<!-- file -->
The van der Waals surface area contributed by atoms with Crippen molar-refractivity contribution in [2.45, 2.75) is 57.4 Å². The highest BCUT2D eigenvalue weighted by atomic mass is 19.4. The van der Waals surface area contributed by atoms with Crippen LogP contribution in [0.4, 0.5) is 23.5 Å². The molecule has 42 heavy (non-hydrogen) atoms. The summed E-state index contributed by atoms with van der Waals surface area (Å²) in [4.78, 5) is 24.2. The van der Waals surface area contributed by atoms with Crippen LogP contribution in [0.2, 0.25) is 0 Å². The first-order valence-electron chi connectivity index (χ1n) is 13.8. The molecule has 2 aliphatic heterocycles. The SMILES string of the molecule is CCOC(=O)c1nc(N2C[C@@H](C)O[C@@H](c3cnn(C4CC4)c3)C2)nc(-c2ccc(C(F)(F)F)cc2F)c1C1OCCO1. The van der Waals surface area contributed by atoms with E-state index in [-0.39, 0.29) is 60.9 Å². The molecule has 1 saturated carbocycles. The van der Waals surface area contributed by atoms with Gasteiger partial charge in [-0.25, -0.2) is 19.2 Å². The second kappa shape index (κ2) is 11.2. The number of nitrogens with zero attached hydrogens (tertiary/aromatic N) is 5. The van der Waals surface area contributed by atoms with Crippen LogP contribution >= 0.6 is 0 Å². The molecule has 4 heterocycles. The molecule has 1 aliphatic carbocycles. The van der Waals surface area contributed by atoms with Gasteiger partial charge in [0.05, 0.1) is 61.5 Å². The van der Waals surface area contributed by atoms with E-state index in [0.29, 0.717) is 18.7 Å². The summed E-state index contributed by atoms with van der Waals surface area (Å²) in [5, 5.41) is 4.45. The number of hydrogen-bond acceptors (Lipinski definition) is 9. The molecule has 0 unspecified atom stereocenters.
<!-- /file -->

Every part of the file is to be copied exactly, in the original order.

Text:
The van der Waals surface area contributed by atoms with Crippen molar-refractivity contribution in [2.45, 2.75) is 57.4 Å². The highest BCUT2D eigenvalue weighted by atomic mass is 19.4. The van der Waals surface area contributed by atoms with Crippen LogP contribution in [0.4, 0.5) is 23.5 Å². The molecule has 42 heavy (non-hydrogen) atoms. The summed E-state index contributed by atoms with van der Waals surface area (Å²) in [4.78, 5) is 24.2. The van der Waals surface area contributed by atoms with Crippen LogP contribution in [0.2, 0.25) is 0 Å². The first-order valence-electron chi connectivity index (χ1n) is 13.8. The molecule has 2 aliphatic heterocycles. The SMILES string of the molecule is CCOC(=O)c1nc(N2C[C@@H](C)O[C@@H](c3cnn(C4CC4)c3)C2)nc(-c2ccc(C(F)(F)F)cc2F)c1C1OCCO1. The van der Waals surface area contributed by atoms with E-state index in [-0.39, 0.29) is 60.9 Å². The molecule has 1 saturated carbocycles. The van der Waals surface area contributed by atoms with Gasteiger partial charge in [-0.25, -0.2) is 19.2 Å². The second kappa shape index (κ2) is 11.2. The number of nitrogens with zero attached hydrogens (tertiary/aromatic N) is 5. The van der Waals surface area contributed by atoms with Crippen LogP contribution >= 0.6 is 0 Å². The molecule has 4 heterocycles. The molecule has 1 aliphatic carbocycles. The van der Waals surface area contributed by atoms with Gasteiger partial charge in [0.05, 0.1) is 61.5 Å². The van der Waals surface area contributed by atoms with E-state index in [0.29, 0.717) is 18.7 Å². The summed E-state index contributed by atoms with van der Waals surface area (Å²) in [5, 5.41) is 4.45. The number of hydrogen-bond acceptors (Lipinski definition) is 9. The molecule has 0 unspecified atom stereocenters.